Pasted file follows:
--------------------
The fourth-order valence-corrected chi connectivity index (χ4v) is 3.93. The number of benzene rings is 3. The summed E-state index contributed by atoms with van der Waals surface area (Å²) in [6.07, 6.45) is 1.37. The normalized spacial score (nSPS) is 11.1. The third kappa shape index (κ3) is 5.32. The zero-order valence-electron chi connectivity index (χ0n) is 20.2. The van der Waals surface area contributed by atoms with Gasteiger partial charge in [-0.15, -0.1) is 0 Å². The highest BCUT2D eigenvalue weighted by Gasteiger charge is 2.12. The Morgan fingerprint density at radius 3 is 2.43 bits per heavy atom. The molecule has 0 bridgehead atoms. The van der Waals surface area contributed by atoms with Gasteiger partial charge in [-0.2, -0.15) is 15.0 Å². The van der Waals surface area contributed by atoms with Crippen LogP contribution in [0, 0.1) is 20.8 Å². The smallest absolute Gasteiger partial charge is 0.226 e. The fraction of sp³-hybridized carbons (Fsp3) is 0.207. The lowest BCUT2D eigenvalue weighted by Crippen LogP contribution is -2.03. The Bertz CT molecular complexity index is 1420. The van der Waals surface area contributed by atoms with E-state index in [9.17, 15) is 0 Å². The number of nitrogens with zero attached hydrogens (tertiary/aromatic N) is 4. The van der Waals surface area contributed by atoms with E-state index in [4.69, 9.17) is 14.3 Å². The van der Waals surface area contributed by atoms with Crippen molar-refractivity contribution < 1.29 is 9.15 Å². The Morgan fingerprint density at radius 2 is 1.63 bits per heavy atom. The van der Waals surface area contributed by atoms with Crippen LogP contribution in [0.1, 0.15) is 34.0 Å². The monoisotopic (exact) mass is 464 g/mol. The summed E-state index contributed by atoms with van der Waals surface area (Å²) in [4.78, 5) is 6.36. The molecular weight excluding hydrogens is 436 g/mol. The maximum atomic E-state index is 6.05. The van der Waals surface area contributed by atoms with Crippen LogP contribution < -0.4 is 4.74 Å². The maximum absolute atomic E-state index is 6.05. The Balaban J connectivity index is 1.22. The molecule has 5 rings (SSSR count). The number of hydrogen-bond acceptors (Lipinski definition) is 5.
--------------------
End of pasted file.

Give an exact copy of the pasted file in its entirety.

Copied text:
The fourth-order valence-corrected chi connectivity index (χ4v) is 3.93. The number of benzene rings is 3. The summed E-state index contributed by atoms with van der Waals surface area (Å²) in [6.07, 6.45) is 1.37. The normalized spacial score (nSPS) is 11.1. The third kappa shape index (κ3) is 5.32. The zero-order valence-electron chi connectivity index (χ0n) is 20.2. The van der Waals surface area contributed by atoms with Gasteiger partial charge in [-0.15, -0.1) is 0 Å². The highest BCUT2D eigenvalue weighted by Gasteiger charge is 2.12. The Morgan fingerprint density at radius 3 is 2.43 bits per heavy atom. The molecule has 0 bridgehead atoms. The van der Waals surface area contributed by atoms with Gasteiger partial charge in [-0.2, -0.15) is 15.0 Å². The van der Waals surface area contributed by atoms with Crippen LogP contribution in [0, 0.1) is 20.8 Å². The smallest absolute Gasteiger partial charge is 0.226 e. The fraction of sp³-hybridized carbons (Fsp3) is 0.207. The lowest BCUT2D eigenvalue weighted by Crippen LogP contribution is -2.03. The Bertz CT molecular complexity index is 1420. The van der Waals surface area contributed by atoms with E-state index in [9.17, 15) is 0 Å². The number of nitrogens with zero attached hydrogens (tertiary/aromatic N) is 4. The van der Waals surface area contributed by atoms with E-state index in [4.69, 9.17) is 14.3 Å². The van der Waals surface area contributed by atoms with Crippen molar-refractivity contribution < 1.29 is 9.15 Å². The Morgan fingerprint density at radius 2 is 1.63 bits per heavy atom. The van der Waals surface area contributed by atoms with Crippen LogP contribution in [0.1, 0.15) is 34.0 Å². The monoisotopic (exact) mass is 464 g/mol. The summed E-state index contributed by atoms with van der Waals surface area (Å²) in [4.78, 5) is 6.36. The molecular weight excluding hydrogens is 436 g/mol. The maximum atomic E-state index is 6.05. The van der Waals surface area contributed by atoms with Crippen LogP contribution < -0.4 is 4.74 Å². The maximum absolute atomic E-state index is 6.05. The Balaban J connectivity index is 1.22. The molecule has 5 rings (SSSR count). The number of hydrogen-bond acceptors (Lipinski definition) is 5.